Essays and Reports

BAE ordered to name payment agents

(March 17, 2006) BAE Systems, Britain’s biggest and most influential arms company, has been ordered to reveal the identity of agents it uses to make secret payments abroad.

BAE Systems, Britain’s biggest and most influential arms company, was yesterday ordered to reveal the identity of agents it uses to make secret payments abroad.

These multimillion-pound commission payments, often through Swiss bank
accounts, are alleged by anti-corruption campaigners to be channels for

The trade minister, Ian Pearson, announced that BAE and other exporters
would no longer get government insurance and guarantees for their arms
deals, unless they revealed the names and addresses of the agents they
were paying. “Applicants for support will now be requested to provide
the identities of agents,” he said. This would “reduce the risks of the
Export Credit Guarantee Department supporting contracts involving
bribery or corruption”.

The move was welcomed yesterday as a significant step by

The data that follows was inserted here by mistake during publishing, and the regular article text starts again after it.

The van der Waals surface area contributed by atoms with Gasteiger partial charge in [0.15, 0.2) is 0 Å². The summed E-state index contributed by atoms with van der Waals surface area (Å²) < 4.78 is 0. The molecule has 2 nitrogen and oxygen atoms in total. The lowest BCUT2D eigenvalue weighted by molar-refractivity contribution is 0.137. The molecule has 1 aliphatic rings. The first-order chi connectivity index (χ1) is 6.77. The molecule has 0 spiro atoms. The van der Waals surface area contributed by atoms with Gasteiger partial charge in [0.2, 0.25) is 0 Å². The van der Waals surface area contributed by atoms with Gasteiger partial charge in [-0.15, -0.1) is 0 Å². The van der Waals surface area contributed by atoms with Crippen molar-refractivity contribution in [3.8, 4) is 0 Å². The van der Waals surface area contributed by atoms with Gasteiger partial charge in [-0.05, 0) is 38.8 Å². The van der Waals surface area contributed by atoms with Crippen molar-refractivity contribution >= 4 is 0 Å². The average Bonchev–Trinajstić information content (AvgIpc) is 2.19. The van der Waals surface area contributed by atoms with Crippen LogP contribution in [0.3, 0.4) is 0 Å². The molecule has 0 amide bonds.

anti-corruption campaigners Corner House. BAE, which is under
investigation by the Serious Fraud Office over corruption allegations,
has spent the last two years trying to block the introduction of new
rules first proposed by trade minister Mike O’Brien in 2004.

BAE, together with its partners Airbus and Rolls-Royce, is the ECGD’s
main client. BAE’s political influence is widespread. Charles Powell,
the brother of Tony Blair’s Downing Street chief of staff Jonathan
Powell, is a consultant.

In 2004 the firm mounted a lobbying operation which succeeded in
getting the new regulations blocked. The then trade and industry
secretary, Patricia Hewitt, was persuaded to tear up the new rules,
saying they “would not work in practice”.

Only when anti-corruption campaigners took her to court was the issue
re-opened. After another year of argument, the ECGD’s new rules were
finally confirmed yesterday. This enables Britain to announce tough
action in time for the next meeting on April 24 of the OECD’s action
group against bribery. Britain has been criticised by OECD inspectors
for bringing no prosecutions for overseas bribery since outlawing it in

Susan Hawley from Corner House said yesterday: “This is a genuine and
important step in the right direction which will help go some way to
restoring the ECGD’s and the UK government’s reputation on fighting

David Leigh and Rob Evans, The Guardian, March 17, 2006

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